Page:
135. Libraries

Paul Boag

In this week’s show we talk with John Resig on javaScript libraries and address the question what is more important when we release an app: speed or quality?

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News and events

The complexity tax

Don’t you hate it when somebody beats you to the punch? I recently finished writing a report for our biggest client (Wiltshire Farm Foods). It talks a lot about the need to simplify and remove complexity. It is a lesson we should all learn and so I am in the process of turning extracts from the report into a blog post which we will cover in next weeks show.

However, it would appear I have been too slow and that Gerry McGovern has beaten me to it with an excellent post on the cost of complexity. However, where I focus on why simplicity is important, he addresses the underlying causes of complexity.

For me his post is summed up in the following quote…

Most organizations are producing far too much content. Too many emails, too many PowerPoints, too many reports, too many webpages. All this content creation activity keeps a lot of people busy.

If you are part of a large organisation or work on a substantial website you need to read this post.

10 Rules for Driving Traffic Using Forums

What do you do if you have no marketing budget but have some free time to promote your site? Well, there are a number of guerilla marketing techniques you could use but contributing to forums is one of the most effective.

Sitepoint has posted an article explaining why forums are a great way of driving traffic to your site. It goes on to suggest 10 rules for doing so effectively. These include…

  • Build your profile
  • Follow the rules
  • Start by responding
  • Contribute your expertise
  • Don’t be a ‘me too’ poster
  • Don’t self promote
  • Explain yourself, but be brief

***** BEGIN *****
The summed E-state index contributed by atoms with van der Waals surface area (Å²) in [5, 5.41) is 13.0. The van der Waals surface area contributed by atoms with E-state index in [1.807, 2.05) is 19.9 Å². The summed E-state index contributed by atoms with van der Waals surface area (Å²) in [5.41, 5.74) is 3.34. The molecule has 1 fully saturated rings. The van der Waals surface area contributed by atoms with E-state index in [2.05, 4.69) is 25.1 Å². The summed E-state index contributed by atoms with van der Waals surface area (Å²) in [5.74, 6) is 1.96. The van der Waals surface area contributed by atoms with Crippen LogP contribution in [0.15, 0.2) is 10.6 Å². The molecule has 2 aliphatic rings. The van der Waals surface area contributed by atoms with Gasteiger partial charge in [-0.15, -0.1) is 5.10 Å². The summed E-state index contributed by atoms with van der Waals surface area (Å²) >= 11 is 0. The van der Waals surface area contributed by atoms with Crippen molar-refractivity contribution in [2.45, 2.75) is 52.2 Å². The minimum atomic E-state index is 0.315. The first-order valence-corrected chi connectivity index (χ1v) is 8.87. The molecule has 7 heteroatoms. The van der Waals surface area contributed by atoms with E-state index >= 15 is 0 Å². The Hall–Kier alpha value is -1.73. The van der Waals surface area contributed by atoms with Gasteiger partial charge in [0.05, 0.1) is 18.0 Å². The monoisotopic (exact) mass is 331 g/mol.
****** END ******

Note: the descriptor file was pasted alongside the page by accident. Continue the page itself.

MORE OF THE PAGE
• If you’re wrong, say so
  • Write intelligently and correctly
  • Negativity is a no-no

This is an excellent article and one that you should definitely read before using forums as a marketing tool. If you do not, you are in danger of damaging your brand, rather than driving traffic.

Accessibility in suit and tie

The life of the corporate web worker who cares about standards and accessibility can be a frustrating one; hampered by office politics and archaic content management systems. In an article on the Think Vitamin site, Bruce Lawson looks at what you can do to make sure your projects are as accessible for your users as possible.

Its a very pragmatic article, which I love. Bruce works from the premise that this is going to be tough and makes suggestions like "some accessibility is better than none". He also talks about the need for ‘buy-in from the top’ but goes on to provide practical tips about how to get that buy in. What is more, his arguments for accessibility were backed up with facts. For example…

Finally, he looks at how to get content providers onboard through education and getting them writing HTML rather than relying on the WYSIWYG editor.

UK Government Browser Guidelines

Our final story raises an interesting discussion; should you decide which browsers to support based on popularity or capability?

Apparently, the UK government believes we should test on the basis of popularity. In a draft document advising public sector websites, it suggests that if a browser appears in visitor logs as being below an arbitrary percentage of total “unique visitors”, then it should not be listed as being “fully supported”.

On the surface this appears very sensible. However, as Jon Hicks points out on his site, this can create problems. He writes…

It isn’t clear how the supported browser list would be enforced, but I’m concerned that this approach will encourage browser sniffing, a move that will exclude browsers like Omniweb, Shiira and iCab, simply because their name isn’t ‘Safari’. They share the exact same rendering engine, and therefore require no further testing. You can be more inclusive without spending any extra resources.

In other words we should be defining our list of supported browsers based on capability rather than popularity. This is the approach used by Yahoo! and it is one that I would fully support.